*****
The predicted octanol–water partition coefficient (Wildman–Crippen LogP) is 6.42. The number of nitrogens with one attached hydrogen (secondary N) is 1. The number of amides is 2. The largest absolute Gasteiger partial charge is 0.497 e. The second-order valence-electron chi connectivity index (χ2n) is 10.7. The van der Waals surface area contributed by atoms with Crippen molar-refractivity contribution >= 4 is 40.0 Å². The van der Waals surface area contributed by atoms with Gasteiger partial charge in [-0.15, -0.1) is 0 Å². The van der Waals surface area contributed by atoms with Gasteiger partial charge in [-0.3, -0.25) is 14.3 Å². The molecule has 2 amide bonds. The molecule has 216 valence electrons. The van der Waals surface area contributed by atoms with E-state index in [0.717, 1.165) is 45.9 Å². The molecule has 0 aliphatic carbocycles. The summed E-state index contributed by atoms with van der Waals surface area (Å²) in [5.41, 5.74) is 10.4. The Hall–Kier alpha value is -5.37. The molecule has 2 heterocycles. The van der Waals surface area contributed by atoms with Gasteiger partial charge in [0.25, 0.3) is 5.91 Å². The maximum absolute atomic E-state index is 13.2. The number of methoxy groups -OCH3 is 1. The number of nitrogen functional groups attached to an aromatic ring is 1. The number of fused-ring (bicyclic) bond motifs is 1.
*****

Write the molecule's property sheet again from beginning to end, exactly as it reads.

The predicted octanol–water partition coefficient (Wildman–Crippen LogP) is 6.42. The number of nitrogens with one attached hydrogen (secondary N) is 1. The number of amides is 2. The largest absolute Gasteiger partial charge is 0.497 e. The second-order valence-electron chi connectivity index (χ2n) is 10.7. The van der Waals surface area contributed by atoms with Crippen molar-refractivity contribution >= 4 is 40.0 Å². The van der Waals surface area contributed by atoms with Gasteiger partial charge in [-0.15, -0.1) is 0 Å². The van der Waals surface area contributed by atoms with Gasteiger partial charge in [-0.3, -0.25) is 14.3 Å². The molecule has 2 amide bonds. The molecule has 216 valence electrons. The van der Waals surface area contributed by atoms with E-state index in [0.717, 1.165) is 45.9 Å². The molecule has 0 aliphatic carbocycles. The summed E-state index contributed by atoms with van der Waals surface area (Å²) in [5.41, 5.74) is 10.4. The Hall–Kier alpha value is -5.37. The molecule has 2 heterocycles. The van der Waals surface area contributed by atoms with Gasteiger partial charge in [0.25, 0.3) is 5.91 Å². The maximum absolute atomic E-state index is 13.2. The number of methoxy groups -OCH3 is 1. The number of nitrogen functional groups attached to an aromatic ring is 1. The number of fused-ring (bicyclic) bond motifs is 1.